Another popular traditional favorite is the steak with prahok sauce. Here, slices of grilled steak are served with prahok sauce, made of lime, baby eggplant, fermented fish, and red radish to create what Bun describes as a sour taste. The proper way to eat it, according to Bun, is to wrap the steak in lettuce leaves along with slices of cucumber, then dip the wrap into the prahok sauce. There are even some traditional snacks. One enticing option is the pickled fruit. Here, pickled baby grapes, guavas, and mangoes are served with a dip of sea salt and Thai chili peppers.

On the less traditional side of things are dishes like chow mein, fried rice, and egg rolls. But there are also some dishes people might not typically think of as Cambodian, though Bun said you can find those dishes in Cambodia, too. One of her favorites is the papaya salad.

There’s also larp, made with toasted, crushed rice and your choice of chicken or beef, then topped with fermented fish sauce. It’s served with fresh basil and lettuce for wrapping. There’s also banh xeo — eggy, savory crepes stuffed with onions and bean sprouts, served with lettuce on the side for wrapping, a sauce made of fish sauce, vinegar, and brown sugar for dipping, and optional crushed peanuts to top it off. Wash it all down with a Thai iced tea.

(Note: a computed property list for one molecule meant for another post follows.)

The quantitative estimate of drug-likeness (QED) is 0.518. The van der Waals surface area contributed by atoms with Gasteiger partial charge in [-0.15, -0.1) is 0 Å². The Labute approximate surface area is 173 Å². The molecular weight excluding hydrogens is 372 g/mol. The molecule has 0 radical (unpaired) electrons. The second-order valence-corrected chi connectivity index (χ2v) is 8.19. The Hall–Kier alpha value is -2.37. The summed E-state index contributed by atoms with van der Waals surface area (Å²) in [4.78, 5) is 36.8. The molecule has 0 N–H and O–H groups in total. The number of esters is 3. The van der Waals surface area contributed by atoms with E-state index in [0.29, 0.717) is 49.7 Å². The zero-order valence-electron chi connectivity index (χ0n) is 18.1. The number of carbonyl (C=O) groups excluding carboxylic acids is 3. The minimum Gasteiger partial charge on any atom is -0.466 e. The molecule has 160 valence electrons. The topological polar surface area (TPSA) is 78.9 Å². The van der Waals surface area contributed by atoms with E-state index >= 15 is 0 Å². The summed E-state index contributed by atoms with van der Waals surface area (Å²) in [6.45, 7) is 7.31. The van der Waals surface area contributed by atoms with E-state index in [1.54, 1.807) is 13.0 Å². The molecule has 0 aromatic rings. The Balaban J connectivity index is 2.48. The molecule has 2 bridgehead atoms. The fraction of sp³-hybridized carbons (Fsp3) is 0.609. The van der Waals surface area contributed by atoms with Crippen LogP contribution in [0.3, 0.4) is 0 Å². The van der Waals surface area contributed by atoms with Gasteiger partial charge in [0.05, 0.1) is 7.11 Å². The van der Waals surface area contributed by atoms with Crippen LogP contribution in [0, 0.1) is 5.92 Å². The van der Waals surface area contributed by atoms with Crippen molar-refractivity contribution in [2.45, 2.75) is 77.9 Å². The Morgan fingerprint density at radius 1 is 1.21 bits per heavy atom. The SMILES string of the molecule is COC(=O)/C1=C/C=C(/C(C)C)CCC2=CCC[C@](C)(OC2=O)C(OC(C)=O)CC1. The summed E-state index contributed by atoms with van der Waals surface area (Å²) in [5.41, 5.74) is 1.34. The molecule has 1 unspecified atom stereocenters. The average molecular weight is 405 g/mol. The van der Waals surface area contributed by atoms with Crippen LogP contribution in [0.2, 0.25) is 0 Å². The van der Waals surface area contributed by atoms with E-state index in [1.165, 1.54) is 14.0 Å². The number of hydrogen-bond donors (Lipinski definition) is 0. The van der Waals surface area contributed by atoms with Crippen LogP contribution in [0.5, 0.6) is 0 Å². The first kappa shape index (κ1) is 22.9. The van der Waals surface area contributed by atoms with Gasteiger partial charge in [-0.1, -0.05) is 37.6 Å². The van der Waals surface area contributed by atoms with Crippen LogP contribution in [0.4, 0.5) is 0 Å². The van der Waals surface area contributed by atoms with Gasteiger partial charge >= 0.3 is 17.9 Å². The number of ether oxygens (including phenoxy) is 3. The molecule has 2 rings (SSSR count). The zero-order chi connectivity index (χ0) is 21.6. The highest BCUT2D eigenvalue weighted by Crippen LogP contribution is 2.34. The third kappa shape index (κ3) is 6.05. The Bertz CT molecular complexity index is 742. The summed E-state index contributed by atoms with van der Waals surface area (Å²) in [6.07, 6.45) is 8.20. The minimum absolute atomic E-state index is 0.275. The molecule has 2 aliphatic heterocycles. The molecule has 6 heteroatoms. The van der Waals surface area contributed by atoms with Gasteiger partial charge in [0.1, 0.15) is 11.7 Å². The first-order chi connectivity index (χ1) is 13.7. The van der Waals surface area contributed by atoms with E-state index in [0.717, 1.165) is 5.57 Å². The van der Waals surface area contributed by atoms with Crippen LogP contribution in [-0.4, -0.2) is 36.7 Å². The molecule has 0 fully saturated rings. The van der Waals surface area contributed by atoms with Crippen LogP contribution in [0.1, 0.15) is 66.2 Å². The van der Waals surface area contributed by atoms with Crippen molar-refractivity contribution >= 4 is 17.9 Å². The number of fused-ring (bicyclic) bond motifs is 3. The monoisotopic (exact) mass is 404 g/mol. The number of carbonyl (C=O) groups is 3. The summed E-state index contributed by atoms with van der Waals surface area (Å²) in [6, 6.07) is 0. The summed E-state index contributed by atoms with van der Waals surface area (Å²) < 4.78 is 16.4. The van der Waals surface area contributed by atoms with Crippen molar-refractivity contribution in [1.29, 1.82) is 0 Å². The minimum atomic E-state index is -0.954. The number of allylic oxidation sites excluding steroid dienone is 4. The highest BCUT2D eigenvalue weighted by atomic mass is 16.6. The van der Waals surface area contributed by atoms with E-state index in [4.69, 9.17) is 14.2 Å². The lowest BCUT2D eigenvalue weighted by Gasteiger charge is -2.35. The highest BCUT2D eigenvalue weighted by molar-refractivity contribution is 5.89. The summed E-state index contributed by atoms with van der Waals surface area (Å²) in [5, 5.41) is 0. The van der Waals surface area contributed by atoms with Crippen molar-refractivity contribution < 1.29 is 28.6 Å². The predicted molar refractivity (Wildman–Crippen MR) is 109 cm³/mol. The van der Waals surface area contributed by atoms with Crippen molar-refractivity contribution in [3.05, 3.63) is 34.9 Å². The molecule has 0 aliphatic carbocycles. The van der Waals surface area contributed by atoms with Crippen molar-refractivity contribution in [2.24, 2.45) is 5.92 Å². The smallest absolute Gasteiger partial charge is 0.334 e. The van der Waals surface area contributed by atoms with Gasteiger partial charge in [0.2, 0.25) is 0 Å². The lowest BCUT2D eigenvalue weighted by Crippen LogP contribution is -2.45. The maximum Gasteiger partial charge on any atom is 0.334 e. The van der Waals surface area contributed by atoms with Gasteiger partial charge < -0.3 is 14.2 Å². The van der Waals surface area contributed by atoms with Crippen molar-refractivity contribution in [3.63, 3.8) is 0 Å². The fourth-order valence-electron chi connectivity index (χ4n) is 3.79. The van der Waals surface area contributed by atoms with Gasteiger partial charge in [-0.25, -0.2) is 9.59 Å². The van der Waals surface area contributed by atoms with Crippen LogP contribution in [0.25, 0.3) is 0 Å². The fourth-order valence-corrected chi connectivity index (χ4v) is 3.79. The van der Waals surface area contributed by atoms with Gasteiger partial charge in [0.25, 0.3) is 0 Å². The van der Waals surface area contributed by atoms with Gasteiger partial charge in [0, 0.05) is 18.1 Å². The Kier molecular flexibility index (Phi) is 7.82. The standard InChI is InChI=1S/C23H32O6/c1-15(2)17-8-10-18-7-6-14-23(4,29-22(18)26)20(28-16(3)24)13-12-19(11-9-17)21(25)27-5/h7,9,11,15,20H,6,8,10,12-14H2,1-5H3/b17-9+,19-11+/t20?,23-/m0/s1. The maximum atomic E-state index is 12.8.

There are also some rotating weekend specials like amok, a steamed curry made with fish. To get updates on the weekend’s specials, you can follow Cambodian Street Food on Instagram @cambodianstreetfood.

Last but not least, Bun plans to roll out some dishes that are commonly served during the Cambodian New Year in April. One is Cambodian shaved ice, where flavored ice is served on top of basil seeds and grass jelly, then topped with sweetened condensed milk. Another is Cambodian rice porridge with chicken and three-layer pork. Bun said that in order to get these foods, “people literally drive from wherever they are to Stockton or Modesto when it’s Cambodian New Year.”

“So instead of having a lot of Alameda County residents … go all the way out to Stockton, just waiting around until April comes, they can just come to my restaurant.”

Cambodian Street Food is at 2045 Foothill Blvd., Suite B. Hours are 11 a.m.-7 p.m. Wed.-Mon., and the shop currently accepts cash only.